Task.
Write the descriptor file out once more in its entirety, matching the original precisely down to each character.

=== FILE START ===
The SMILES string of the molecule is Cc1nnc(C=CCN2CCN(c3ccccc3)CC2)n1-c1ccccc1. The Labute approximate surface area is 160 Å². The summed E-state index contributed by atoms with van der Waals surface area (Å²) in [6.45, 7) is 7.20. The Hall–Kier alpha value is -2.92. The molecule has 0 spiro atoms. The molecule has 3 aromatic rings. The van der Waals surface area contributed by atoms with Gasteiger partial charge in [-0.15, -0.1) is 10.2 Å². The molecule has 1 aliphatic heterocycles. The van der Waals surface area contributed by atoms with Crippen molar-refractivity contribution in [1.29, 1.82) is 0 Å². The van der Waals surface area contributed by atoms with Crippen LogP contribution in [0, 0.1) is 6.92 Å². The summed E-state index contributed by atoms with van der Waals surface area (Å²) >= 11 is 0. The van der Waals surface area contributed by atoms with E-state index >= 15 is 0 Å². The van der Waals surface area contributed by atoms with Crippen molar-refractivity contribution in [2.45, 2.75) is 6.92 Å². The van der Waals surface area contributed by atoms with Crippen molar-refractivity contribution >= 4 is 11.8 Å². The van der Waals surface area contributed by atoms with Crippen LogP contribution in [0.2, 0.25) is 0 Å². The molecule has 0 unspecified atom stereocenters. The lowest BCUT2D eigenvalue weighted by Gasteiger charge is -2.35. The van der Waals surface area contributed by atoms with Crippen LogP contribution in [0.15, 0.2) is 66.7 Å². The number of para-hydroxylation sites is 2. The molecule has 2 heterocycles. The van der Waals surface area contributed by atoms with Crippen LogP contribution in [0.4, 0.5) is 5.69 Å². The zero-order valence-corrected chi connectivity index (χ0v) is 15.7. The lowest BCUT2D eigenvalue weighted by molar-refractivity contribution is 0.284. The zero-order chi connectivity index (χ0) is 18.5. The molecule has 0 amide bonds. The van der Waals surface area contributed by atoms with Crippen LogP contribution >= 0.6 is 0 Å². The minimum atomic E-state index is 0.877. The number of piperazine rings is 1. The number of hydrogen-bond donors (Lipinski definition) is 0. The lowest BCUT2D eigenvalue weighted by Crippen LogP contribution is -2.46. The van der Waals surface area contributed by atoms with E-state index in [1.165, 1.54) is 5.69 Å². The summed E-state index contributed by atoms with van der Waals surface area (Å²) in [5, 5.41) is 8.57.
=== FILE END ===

The SMILES string of the molecule is Cc1nnc(C=CCN2CCN(c3ccccc3)CC2)n1-c1ccccc1. The Labute approximate surface area is 160 Å². The summed E-state index contributed by atoms with van der Waals surface area (Å²) in [6.45, 7) is 7.20. The Hall–Kier alpha value is -2.92. The molecule has 0 spiro atoms. The molecule has 3 aromatic rings. The van der Waals surface area contributed by atoms with Gasteiger partial charge in [-0.15, -0.1) is 10.2 Å². The molecule has 1 aliphatic heterocycles. The van der Waals surface area contributed by atoms with Crippen molar-refractivity contribution in [1.29, 1.82) is 0 Å². The van der Waals surface area contributed by atoms with Crippen LogP contribution in [0, 0.1) is 6.92 Å². The summed E-state index contributed by atoms with van der Waals surface area (Å²) >= 11 is 0. The van der Waals surface area contributed by atoms with E-state index >= 15 is 0 Å². The van der Waals surface area contributed by atoms with Crippen molar-refractivity contribution in [2.45, 2.75) is 6.92 Å². The van der Waals surface area contributed by atoms with Crippen molar-refractivity contribution >= 4 is 11.8 Å². The van der Waals surface area contributed by atoms with Crippen LogP contribution in [0.2, 0.25) is 0 Å². The molecule has 0 unspecified atom stereocenters. The lowest BCUT2D eigenvalue weighted by Gasteiger charge is -2.35. The van der Waals surface area contributed by atoms with Crippen LogP contribution in [0.15, 0.2) is 66.7 Å². The number of para-hydroxylation sites is 2. The molecule has 2 heterocycles. The van der Waals surface area contributed by atoms with Crippen LogP contribution in [0.4, 0.5) is 5.69 Å². The zero-order valence-corrected chi connectivity index (χ0v) is 15.7. The lowest BCUT2D eigenvalue weighted by molar-refractivity contribution is 0.284. The zero-order chi connectivity index (χ0) is 18.5. The molecule has 0 amide bonds. The van der Waals surface area contributed by atoms with Crippen LogP contribution >= 0.6 is 0 Å². The minimum atomic E-state index is 0.877. The number of piperazine rings is 1. The number of hydrogen-bond donors (Lipinski definition) is 0. The lowest BCUT2D eigenvalue weighted by Crippen LogP contribution is -2.46. The van der Waals surface area contributed by atoms with E-state index in [1.165, 1.54) is 5.69 Å². The summed E-state index contributed by atoms with van der Waals surface area (Å²) in [5, 5.41) is 8.57.